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FMS plans to limit inflow of migrants from CIS countries to Russia

May 23, 2013, 11:12 UTC+3

According to the Federal Migration Service’s data, one of every five crimes in Moscow is committed by non-residents

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According to the Federal Migration Service’s data, one of every five crimes in Moscow is committed by non-residents. It became known at the FMS board meeting on Wednesday that Russia intends to tighten up the immigration laws. A proposal was presented to oblige CIS citizens to receive an invitation to arrive in the Russian Federation. Experts believe it will not complicate life of illegal migrants.

According to FMS chief Konstantin Romodanovsky, guests from Tajikistan, Moldova and Uzbekistan are most often among those in reports about crimes committed by immigrants, the Moskovsky Komsomolets notes. The number of crimes committed by them in the capital has risen catastrophically -- by 42 percent. They committed about 2,400 crimes in three months last year and about 3,500 during the same period of this year. The number of serious crimes increased by 72 percent. They have begun to commit more crimes as members of organized groups -- 5.5 times more often.

"We have created all the prerequisites for legal presence of people -- work permits, licenses. But if people remain in shadow and do not want to live under our rules, perhaps, there must be other approaches, but not amnesty. We close entry for offenders, and rather intensively," the Rossiiskaya Gazeta quotes Romodanovsky as saying. As speaker said at the FMS meeting on Wednesday, entry to Russia is closed for 53,000 migrants since the beginning of this year. A draft law is in the State Duma, calling to extend the period to ban entry for offenders -- five years for one offence and ten years for repeated violations.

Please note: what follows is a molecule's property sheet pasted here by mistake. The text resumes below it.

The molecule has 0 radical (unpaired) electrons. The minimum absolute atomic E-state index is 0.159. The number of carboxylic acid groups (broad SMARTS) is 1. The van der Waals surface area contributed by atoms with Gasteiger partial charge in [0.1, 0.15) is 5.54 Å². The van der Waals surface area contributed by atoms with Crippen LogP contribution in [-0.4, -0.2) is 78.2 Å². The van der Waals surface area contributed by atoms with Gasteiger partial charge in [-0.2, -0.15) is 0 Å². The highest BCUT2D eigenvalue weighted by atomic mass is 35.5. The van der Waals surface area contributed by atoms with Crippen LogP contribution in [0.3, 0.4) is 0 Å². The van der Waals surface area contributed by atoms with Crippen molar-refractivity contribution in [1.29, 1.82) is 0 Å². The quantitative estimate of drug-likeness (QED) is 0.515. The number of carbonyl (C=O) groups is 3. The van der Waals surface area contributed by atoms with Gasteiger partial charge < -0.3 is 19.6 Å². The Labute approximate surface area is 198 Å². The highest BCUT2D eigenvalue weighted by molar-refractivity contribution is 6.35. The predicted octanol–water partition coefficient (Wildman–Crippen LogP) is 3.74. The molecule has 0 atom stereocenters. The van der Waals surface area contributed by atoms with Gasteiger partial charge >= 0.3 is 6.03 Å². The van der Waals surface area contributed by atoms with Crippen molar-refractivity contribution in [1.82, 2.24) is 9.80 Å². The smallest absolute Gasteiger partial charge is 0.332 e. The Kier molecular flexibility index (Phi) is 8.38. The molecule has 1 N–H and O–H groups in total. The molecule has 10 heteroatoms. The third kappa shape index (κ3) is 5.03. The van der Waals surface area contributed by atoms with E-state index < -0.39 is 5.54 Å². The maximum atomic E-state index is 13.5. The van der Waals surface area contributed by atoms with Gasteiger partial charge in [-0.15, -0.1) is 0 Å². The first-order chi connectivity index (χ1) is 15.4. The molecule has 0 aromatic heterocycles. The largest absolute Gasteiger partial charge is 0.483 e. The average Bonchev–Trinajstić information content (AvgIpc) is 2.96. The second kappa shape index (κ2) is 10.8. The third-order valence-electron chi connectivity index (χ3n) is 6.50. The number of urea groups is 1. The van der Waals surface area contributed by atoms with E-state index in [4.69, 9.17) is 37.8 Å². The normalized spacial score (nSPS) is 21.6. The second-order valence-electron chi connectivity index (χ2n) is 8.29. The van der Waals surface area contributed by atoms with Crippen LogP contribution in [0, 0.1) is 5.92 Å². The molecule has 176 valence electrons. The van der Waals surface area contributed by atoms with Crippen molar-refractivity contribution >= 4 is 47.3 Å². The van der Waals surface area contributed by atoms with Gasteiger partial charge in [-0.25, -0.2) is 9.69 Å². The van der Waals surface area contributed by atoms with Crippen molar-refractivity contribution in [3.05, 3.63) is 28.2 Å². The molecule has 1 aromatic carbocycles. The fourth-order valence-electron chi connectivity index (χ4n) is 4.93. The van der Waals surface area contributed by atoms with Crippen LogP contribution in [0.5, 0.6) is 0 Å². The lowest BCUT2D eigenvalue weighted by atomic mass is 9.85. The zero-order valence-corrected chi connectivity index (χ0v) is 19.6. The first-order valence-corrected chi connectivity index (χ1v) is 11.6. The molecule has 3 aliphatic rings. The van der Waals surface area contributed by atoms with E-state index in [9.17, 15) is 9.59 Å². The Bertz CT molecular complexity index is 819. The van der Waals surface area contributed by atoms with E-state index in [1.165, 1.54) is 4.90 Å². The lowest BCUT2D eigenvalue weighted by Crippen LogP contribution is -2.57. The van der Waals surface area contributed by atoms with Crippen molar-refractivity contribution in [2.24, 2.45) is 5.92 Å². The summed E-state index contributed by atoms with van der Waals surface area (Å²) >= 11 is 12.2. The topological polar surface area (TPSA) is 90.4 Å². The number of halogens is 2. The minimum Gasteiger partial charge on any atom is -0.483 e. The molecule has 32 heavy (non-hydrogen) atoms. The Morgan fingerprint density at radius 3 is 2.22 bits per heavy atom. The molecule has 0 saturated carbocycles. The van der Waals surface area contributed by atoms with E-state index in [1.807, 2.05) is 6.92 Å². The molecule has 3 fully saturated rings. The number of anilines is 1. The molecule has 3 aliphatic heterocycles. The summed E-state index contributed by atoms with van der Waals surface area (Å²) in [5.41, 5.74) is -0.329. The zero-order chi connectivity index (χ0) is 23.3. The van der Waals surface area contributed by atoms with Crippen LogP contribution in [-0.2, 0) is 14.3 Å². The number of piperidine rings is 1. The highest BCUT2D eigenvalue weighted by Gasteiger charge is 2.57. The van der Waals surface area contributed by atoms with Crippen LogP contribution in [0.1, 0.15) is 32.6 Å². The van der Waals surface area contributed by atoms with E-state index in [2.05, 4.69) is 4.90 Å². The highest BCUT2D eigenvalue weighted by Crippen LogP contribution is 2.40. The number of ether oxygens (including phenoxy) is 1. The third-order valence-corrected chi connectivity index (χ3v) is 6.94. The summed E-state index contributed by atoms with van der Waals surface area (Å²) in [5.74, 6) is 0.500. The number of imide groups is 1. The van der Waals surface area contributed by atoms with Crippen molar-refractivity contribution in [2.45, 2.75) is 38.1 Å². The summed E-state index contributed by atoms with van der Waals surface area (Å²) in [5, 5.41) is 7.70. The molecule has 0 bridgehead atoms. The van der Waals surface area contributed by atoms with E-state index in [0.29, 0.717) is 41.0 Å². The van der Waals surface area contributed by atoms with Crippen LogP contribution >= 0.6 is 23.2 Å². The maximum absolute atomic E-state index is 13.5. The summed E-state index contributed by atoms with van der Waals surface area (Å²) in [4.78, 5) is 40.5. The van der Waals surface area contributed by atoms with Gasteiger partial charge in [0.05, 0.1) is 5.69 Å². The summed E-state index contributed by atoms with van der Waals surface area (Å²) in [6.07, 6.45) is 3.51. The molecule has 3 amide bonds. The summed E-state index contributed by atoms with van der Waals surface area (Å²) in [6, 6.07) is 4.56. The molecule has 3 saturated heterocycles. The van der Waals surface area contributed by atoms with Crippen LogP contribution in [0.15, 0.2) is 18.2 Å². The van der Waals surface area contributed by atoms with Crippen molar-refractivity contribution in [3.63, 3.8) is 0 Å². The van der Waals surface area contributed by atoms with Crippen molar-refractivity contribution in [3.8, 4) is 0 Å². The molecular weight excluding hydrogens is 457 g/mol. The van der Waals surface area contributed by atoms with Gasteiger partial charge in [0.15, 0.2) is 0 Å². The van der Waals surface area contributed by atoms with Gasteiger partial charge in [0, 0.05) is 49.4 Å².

Head of the "Migration and Law" information and legal centre Gavkhar Dzhurayev believes invitations will not help the authorities to solve the problem of illegals, but just increase the number of intermediaries who make money on migrants, the Kommersant notes. There are already corruption circles around them at present - -beginning from persons at railway stations who sell permits and ending with officials and leaders of diasporas who create shadow business on this. If invitations are introduces, all will invite, but for money -- from suddenly appearing relatives and to firms inviting to have a walk around Moscow, Dzhurayev said. Meanwhile, tightening of entry regulations for migrants may also serve for other purpose - the European Union has repeatedly demanded that Russia must close the borders with CIS countries before beginning talks about visa-free travel to Europe for Russian citizens.

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